Have you noticed the chest-beating pride we Mormon Women take in our deathless devotion to all things Jane Austen? Kind of annoying, if you ask me (and it’s my blog, so you’re asking.) Don’t get me wrong. I enjoy Jane Austen movies for many reasons: great dialogue, gorgeous scenery, good acting. But I wonder: what’s the obsession? Why Jane and only Jane? And when did building an Austen video library become a legitimate example of Provident Living?
Funny how nobody even mentions the books anymore. (I’m chastising myself here. I read Emma a few years ago, and P&P; in high school, but that’s about it.) I own–and love–a couple of JA movies, but I have aquaintances whom I suspect watch only Jane Austen, be it produced by BBC, A&E;, or Paramount. They own any and every Austen DVD available: old versions, new versions, versions based on her novels, versions based on her writing of the novels, versions based on people having book clubs about her novels. Desperate contemporary writers have even published “sequels” to Pride and Prejudice, or Darcy’s Story (I swear it exists), telling Mr. Darcy’s side of his turbulent romance with Miss Lizzie. And oh…to be Miss Lizzie. Every LDS woman’s first(?) and finest fantasy.
C’mon, ladies…haven’t we milked this cow dry?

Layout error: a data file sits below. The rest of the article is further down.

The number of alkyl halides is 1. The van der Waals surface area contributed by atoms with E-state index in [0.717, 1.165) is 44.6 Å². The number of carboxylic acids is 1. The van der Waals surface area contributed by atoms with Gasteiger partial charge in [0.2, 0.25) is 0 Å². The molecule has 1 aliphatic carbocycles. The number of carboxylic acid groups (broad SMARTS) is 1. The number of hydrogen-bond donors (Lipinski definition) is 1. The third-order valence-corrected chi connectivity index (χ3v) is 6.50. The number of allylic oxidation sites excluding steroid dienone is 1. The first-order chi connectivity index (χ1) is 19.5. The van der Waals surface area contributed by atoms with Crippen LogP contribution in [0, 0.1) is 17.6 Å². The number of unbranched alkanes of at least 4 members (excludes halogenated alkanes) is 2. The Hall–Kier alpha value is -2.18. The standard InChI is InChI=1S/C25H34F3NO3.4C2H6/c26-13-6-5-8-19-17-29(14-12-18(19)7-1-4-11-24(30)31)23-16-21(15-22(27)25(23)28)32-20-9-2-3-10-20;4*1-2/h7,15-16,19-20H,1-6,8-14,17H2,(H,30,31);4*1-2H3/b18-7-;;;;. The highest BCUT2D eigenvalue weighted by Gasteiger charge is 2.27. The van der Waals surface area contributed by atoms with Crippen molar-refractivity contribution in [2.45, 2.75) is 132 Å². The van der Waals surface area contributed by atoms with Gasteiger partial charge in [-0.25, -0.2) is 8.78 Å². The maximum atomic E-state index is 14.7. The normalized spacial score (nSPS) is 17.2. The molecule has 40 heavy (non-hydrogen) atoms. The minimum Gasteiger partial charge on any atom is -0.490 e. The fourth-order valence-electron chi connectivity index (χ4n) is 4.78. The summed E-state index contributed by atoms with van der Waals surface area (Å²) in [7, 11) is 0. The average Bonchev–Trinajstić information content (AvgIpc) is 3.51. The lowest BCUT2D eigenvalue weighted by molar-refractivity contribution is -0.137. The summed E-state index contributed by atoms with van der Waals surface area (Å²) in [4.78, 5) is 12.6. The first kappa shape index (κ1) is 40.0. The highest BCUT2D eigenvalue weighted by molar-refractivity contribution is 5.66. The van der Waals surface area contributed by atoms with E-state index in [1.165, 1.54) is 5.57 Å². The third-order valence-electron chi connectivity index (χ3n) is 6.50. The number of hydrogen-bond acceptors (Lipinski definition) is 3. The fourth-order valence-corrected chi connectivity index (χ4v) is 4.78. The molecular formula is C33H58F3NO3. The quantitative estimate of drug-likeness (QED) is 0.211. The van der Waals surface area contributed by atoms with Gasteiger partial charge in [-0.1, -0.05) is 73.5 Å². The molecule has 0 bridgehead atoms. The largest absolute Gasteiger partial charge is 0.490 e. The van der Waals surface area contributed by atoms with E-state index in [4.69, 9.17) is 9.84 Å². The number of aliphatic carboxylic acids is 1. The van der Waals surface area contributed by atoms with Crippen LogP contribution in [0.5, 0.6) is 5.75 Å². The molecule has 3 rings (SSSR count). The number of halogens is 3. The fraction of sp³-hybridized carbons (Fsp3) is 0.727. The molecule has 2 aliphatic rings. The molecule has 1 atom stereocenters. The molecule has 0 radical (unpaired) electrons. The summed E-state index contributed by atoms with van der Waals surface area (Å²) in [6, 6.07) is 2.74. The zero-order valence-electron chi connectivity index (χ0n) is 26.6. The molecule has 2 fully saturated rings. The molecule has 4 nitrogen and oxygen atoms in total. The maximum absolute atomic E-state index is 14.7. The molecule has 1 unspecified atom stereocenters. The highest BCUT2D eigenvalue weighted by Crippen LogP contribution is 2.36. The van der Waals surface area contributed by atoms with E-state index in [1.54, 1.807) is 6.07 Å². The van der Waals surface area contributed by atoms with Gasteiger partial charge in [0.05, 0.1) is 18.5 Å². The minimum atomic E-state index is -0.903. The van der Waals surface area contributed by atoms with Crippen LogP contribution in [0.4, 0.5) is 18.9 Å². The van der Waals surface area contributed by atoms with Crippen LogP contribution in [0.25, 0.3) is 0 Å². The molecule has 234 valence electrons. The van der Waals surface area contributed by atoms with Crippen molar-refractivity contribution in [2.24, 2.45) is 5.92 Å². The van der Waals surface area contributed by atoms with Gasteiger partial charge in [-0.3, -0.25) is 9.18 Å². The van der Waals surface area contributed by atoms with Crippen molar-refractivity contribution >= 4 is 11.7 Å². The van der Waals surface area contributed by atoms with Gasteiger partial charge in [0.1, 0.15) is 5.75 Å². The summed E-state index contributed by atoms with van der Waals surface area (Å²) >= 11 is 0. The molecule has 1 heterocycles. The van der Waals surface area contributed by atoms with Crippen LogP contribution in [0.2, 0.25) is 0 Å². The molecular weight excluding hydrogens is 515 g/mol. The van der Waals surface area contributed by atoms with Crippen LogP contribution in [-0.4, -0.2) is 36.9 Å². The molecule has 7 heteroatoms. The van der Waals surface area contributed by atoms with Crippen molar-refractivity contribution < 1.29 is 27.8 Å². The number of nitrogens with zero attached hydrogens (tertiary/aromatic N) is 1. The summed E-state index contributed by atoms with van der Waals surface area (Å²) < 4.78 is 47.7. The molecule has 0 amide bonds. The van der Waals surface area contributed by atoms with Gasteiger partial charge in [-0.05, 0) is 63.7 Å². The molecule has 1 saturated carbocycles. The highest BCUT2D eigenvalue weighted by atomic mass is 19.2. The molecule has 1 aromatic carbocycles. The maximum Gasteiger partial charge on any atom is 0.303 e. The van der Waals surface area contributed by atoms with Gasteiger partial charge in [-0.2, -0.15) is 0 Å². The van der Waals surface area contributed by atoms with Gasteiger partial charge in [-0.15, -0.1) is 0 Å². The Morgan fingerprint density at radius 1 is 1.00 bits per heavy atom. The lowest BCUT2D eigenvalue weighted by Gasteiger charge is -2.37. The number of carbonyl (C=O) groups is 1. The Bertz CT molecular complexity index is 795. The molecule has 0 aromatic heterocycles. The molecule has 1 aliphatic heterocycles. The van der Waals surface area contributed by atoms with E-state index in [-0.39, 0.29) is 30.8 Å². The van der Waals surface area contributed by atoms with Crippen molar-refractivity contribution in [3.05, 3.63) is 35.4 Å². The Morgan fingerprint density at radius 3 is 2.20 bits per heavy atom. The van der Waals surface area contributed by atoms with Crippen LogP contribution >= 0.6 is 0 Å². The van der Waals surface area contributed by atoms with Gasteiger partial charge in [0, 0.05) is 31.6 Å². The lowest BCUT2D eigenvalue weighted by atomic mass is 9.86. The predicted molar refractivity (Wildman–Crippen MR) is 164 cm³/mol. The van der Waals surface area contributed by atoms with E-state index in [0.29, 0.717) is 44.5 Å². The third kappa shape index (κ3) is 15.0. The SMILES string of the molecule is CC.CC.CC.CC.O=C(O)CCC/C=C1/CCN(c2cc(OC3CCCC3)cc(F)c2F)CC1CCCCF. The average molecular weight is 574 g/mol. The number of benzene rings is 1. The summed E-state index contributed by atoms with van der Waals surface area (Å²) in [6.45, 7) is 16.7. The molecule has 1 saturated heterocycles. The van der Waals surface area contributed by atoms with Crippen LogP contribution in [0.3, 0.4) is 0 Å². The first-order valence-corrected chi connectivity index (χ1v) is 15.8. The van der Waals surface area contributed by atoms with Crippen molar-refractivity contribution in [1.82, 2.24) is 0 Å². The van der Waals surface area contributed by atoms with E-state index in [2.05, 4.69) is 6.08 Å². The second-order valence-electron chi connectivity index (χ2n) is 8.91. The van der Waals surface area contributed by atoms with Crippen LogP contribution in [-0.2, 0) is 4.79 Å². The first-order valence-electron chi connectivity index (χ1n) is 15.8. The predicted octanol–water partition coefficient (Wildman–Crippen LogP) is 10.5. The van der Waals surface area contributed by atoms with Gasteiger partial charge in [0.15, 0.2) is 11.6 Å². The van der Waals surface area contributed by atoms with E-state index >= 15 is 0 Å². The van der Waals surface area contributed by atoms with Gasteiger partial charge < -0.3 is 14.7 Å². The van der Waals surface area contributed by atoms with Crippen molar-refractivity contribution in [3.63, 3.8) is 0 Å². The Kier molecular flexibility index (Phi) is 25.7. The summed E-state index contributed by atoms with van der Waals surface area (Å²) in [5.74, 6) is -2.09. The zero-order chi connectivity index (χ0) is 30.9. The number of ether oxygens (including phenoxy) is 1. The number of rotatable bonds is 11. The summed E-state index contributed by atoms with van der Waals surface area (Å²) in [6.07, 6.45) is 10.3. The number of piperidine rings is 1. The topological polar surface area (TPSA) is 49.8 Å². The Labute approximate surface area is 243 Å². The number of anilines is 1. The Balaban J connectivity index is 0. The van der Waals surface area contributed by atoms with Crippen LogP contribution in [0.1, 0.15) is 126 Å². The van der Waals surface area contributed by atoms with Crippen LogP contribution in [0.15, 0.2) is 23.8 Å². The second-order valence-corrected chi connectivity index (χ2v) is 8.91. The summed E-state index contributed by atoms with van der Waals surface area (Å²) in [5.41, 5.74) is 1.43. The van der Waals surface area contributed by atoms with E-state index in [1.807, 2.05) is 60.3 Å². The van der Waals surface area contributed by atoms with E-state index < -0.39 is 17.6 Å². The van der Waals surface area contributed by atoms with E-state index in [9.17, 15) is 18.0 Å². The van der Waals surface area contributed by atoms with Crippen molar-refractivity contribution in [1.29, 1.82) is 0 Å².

It’s just that it’s become so predictable. LDS Mom=Jane Austin Devotee. I’m suspecting it has to do with losing ourselves in a world wherein women don’t clean bathrooms or change diapers or even do their own hair. A gracious cook announces dinner is served instead of us serving it. Combine these savory morsels with the “clean” factor, and you’ve got a hit with maxed-out moms. Which is a good thing. Sure.
I’d just like to occasionally enjoy a movie that we haven’t all seen seventeen times. I’m understating here; you know you’ve seen Emma many more times than that. I’d like to watch a good film that occurs in this century and hasn’t recycled the same six actors repeatedly to fill the lead roles of it’s innumerable re-makes. I’d like studios to produce clean movies, made for grownups, that rival Ms. Austen’s wit and storytelling. I’d like to appreciate Jane Austen without only appreciating Jane Austen, as our particular female culture seems bent on doing. Every ward book group I’ve joined, every ward girls’ night I’ve attended, every conversation about movies among LDS women, the main attraction is always the same: Jane, center stage. Time to think outside the box, I’d say.
This post has really worn me out. I’m gonna make some popcorn, grab a quilt, and pop in Sense and Sensibility. Forget everything I just wrote. Willoughby is hot.